International Perfusion Association


Cardiopulmonary Bypass Management and Acute Kidney Injury in Cardiac Surgery Patients

Background: Cardiopulmonary bypass (CPB) ensures tissue oxygenation during cardiac surgery. New technology allows continuous registration of CPB variables during the operation. The aim of the present investigation was to study the association between CPB management and the risk of postoperative acute kidney injury (AKI).

Methods: This observational study based on prospectively registered data included 2661 coronary artery bypass grafting and/or valve patients operated during 2016-2020. Individual patient characteristics and postoperative outcomes collected from the SWEDEHEART registry were merged with CPB variables automatically registered every 20 s during CPB. Associations between CPB variables and AKI were analyzed with multivariable logistic regression models adjusted for patient characteristics.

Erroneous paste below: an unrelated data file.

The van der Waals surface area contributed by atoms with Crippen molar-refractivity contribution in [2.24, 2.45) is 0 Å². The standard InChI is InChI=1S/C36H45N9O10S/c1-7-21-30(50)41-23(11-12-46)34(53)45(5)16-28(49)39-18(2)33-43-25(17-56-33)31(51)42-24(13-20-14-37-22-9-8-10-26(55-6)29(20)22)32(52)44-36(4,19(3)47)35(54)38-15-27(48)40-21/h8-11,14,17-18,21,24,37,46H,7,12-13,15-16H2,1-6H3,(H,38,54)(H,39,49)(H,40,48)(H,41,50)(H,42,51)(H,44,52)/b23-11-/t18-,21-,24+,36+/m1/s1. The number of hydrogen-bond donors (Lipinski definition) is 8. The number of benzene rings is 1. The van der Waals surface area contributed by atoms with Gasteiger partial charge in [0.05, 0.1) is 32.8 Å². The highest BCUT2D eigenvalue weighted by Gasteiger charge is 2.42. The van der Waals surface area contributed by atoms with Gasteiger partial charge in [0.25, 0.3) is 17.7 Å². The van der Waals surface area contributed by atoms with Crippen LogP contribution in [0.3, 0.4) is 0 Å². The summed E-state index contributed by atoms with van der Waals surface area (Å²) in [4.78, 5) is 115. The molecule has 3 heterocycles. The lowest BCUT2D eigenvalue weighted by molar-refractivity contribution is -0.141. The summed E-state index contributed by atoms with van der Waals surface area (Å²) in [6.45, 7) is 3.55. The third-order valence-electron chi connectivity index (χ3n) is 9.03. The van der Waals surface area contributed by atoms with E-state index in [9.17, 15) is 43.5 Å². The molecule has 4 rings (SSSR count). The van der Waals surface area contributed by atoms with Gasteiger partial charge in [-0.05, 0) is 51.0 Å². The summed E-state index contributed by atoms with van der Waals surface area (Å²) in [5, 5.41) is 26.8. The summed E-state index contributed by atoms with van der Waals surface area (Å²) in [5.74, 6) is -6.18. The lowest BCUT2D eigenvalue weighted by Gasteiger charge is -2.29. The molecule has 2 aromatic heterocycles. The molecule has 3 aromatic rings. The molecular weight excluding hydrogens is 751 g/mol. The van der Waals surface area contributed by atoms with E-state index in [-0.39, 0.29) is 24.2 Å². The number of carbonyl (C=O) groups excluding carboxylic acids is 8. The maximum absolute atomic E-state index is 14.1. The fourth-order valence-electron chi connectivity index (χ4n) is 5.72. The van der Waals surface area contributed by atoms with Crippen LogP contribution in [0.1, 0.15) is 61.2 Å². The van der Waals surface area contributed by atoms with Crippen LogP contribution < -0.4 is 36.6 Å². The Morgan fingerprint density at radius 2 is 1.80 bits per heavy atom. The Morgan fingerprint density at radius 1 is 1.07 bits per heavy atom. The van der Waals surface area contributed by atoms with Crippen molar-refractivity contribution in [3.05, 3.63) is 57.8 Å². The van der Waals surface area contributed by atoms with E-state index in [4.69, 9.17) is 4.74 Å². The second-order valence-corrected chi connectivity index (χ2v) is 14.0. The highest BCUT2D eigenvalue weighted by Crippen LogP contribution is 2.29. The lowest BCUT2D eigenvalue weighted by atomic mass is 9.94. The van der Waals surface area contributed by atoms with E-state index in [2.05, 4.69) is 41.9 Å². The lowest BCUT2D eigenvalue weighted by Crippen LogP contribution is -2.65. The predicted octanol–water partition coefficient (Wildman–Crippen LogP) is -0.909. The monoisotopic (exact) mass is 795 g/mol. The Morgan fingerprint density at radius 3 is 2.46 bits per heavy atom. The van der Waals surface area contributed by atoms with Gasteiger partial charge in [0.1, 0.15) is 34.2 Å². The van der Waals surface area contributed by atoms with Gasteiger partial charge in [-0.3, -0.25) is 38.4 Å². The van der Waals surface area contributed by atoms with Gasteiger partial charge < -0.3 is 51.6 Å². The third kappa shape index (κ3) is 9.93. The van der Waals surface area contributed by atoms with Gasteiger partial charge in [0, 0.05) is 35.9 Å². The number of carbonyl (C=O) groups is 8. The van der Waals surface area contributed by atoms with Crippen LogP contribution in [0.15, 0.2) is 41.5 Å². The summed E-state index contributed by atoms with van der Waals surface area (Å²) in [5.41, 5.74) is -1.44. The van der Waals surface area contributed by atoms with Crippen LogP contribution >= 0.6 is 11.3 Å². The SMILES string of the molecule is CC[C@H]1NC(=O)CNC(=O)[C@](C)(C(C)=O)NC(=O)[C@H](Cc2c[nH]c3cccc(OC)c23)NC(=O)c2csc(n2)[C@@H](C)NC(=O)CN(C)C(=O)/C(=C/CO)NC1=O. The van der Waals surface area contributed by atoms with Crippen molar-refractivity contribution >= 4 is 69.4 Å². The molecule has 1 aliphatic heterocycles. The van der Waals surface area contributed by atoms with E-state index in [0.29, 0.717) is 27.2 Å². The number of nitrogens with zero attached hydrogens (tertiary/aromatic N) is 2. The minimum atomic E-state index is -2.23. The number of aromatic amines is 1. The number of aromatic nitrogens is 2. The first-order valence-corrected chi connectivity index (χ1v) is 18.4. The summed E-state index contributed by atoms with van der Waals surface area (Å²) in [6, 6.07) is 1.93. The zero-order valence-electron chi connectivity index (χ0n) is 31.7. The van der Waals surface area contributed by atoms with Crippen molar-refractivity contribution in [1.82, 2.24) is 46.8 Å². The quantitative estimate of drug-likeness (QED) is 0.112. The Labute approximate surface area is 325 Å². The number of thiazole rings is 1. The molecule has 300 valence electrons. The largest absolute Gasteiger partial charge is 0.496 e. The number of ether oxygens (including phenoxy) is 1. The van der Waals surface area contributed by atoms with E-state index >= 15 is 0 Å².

Results: In total, 387 patients (14.5%) developed postoperative AKI. After adjustments, longer time on CPB and aortic cross-clamp, periods of compromised blood flow during aortic cross-clamp time, and lower nadir hematocrit were associated with the risk of AKI, while mean blood flow, bladder temperature, central venous pressure, and mixed venous oxygen saturation were not. Patient characteristics independently associated with AKI were advanced age, higher body mass index, hypertension, diabetes mellitus, atrial fibrillation, lower left ventricular ejection fraction, estimated glomerular filtration rate <60 or >90 mL/min/m2 , and preoperative hemoglobin concentration below or above the normal sex-specific range.

Conclusions: To reduce the risk of AKI after cardiac surgery, aortic clamp time and CPB time should be kept short, and low hematocrit and periods of compromised blood flow during aortic cross-clamp time should be avoided if possible.

Keywords: acute kidney injury; cardiac surgery; cardiopulmonary bypass.

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